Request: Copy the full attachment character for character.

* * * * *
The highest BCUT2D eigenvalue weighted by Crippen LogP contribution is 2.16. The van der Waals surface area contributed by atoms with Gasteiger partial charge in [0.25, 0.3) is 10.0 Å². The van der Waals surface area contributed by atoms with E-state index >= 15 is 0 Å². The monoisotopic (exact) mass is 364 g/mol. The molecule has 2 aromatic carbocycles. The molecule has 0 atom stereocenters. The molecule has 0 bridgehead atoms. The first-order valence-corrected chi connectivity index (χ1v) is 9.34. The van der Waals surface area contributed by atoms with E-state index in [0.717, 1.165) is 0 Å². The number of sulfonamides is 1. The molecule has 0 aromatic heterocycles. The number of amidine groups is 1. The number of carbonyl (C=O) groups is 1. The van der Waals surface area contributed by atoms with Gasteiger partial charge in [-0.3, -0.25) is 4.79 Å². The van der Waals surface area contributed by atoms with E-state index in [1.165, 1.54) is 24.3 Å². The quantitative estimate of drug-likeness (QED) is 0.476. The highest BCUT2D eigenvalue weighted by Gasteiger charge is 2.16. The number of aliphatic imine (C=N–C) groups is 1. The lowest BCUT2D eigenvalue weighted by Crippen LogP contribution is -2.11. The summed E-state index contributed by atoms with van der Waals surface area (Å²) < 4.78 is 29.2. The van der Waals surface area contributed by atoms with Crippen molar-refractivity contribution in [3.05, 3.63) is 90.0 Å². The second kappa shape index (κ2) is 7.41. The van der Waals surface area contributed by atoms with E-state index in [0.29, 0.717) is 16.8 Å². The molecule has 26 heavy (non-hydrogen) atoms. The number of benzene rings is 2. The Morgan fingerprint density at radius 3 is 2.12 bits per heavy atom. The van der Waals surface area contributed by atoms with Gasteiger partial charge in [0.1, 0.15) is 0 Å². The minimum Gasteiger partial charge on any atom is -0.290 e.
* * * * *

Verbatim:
The highest BCUT2D eigenvalue weighted by Crippen LogP contribution is 2.16. The van der Waals surface area contributed by atoms with Gasteiger partial charge in [0.25, 0.3) is 10.0 Å². The van der Waals surface area contributed by atoms with E-state index >= 15 is 0 Å². The monoisotopic (exact) mass is 364 g/mol. The molecule has 2 aromatic carbocycles. The molecule has 0 atom stereocenters. The molecule has 0 bridgehead atoms. The first-order valence-corrected chi connectivity index (χ1v) is 9.34. The van der Waals surface area contributed by atoms with E-state index in [0.717, 1.165) is 0 Å². The number of sulfonamides is 1. The molecule has 0 aromatic heterocycles. The number of amidine groups is 1. The number of carbonyl (C=O) groups is 1. The van der Waals surface area contributed by atoms with Gasteiger partial charge in [-0.3, -0.25) is 4.79 Å². The van der Waals surface area contributed by atoms with E-state index in [1.165, 1.54) is 24.3 Å². The quantitative estimate of drug-likeness (QED) is 0.476. The highest BCUT2D eigenvalue weighted by Gasteiger charge is 2.16. The number of aliphatic imine (C=N–C) groups is 1. The lowest BCUT2D eigenvalue weighted by Crippen LogP contribution is -2.11. The summed E-state index contributed by atoms with van der Waals surface area (Å²) < 4.78 is 29.2. The van der Waals surface area contributed by atoms with Crippen molar-refractivity contribution in [3.05, 3.63) is 90.0 Å². The second kappa shape index (κ2) is 7.41. The van der Waals surface area contributed by atoms with E-state index in [0.29, 0.717) is 16.8 Å². The molecule has 26 heavy (non-hydrogen) atoms. The number of benzene rings is 2. The Morgan fingerprint density at radius 3 is 2.12 bits per heavy atom. The van der Waals surface area contributed by atoms with Gasteiger partial charge in [0.1, 0.15) is 0 Å². The minimum Gasteiger partial charge on any atom is -0.290 e.